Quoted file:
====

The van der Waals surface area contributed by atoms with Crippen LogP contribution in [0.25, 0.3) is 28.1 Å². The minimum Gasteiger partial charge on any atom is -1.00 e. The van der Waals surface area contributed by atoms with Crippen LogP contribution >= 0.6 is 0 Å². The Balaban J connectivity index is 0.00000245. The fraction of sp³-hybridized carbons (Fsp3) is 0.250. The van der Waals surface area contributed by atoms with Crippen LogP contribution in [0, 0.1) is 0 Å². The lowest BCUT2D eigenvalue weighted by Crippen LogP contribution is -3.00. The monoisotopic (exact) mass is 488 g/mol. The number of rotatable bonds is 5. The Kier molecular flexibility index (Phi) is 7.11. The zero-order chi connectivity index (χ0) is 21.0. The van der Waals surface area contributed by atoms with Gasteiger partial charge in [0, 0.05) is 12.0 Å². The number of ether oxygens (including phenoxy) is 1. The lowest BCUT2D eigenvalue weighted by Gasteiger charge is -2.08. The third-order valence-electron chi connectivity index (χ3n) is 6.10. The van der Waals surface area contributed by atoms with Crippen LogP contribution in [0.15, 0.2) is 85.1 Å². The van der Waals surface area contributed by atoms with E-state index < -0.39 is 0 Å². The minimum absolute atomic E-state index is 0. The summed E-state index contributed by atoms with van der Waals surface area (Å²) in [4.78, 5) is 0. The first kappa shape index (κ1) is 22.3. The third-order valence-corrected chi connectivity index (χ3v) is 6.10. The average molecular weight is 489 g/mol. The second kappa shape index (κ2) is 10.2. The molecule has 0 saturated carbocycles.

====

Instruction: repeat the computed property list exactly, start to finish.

The van der Waals surface area contributed by atoms with Crippen LogP contribution in [0.25, 0.3) is 28.1 Å². The minimum Gasteiger partial charge on any atom is -1.00 e. The van der Waals surface area contributed by atoms with Crippen LogP contribution >= 0.6 is 0 Å². The Balaban J connectivity index is 0.00000245. The fraction of sp³-hybridized carbons (Fsp3) is 0.250. The van der Waals surface area contributed by atoms with Crippen LogP contribution in [0, 0.1) is 0 Å². The lowest BCUT2D eigenvalue weighted by Crippen LogP contribution is -3.00. The monoisotopic (exact) mass is 488 g/mol. The number of rotatable bonds is 5. The Kier molecular flexibility index (Phi) is 7.11. The zero-order chi connectivity index (χ0) is 21.0. The van der Waals surface area contributed by atoms with Gasteiger partial charge in [0, 0.05) is 12.0 Å². The number of ether oxygens (including phenoxy) is 1. The lowest BCUT2D eigenvalue weighted by Gasteiger charge is -2.08. The third-order valence-electron chi connectivity index (χ3n) is 6.10. The van der Waals surface area contributed by atoms with Crippen LogP contribution in [0.15, 0.2) is 85.1 Å². The van der Waals surface area contributed by atoms with E-state index < -0.39 is 0 Å². The minimum absolute atomic E-state index is 0. The summed E-state index contributed by atoms with van der Waals surface area (Å²) in [4.78, 5) is 0. The first kappa shape index (κ1) is 22.3. The third-order valence-corrected chi connectivity index (χ3v) is 6.10. The average molecular weight is 489 g/mol. The second kappa shape index (κ2) is 10.2. The molecule has 0 saturated carbocycles.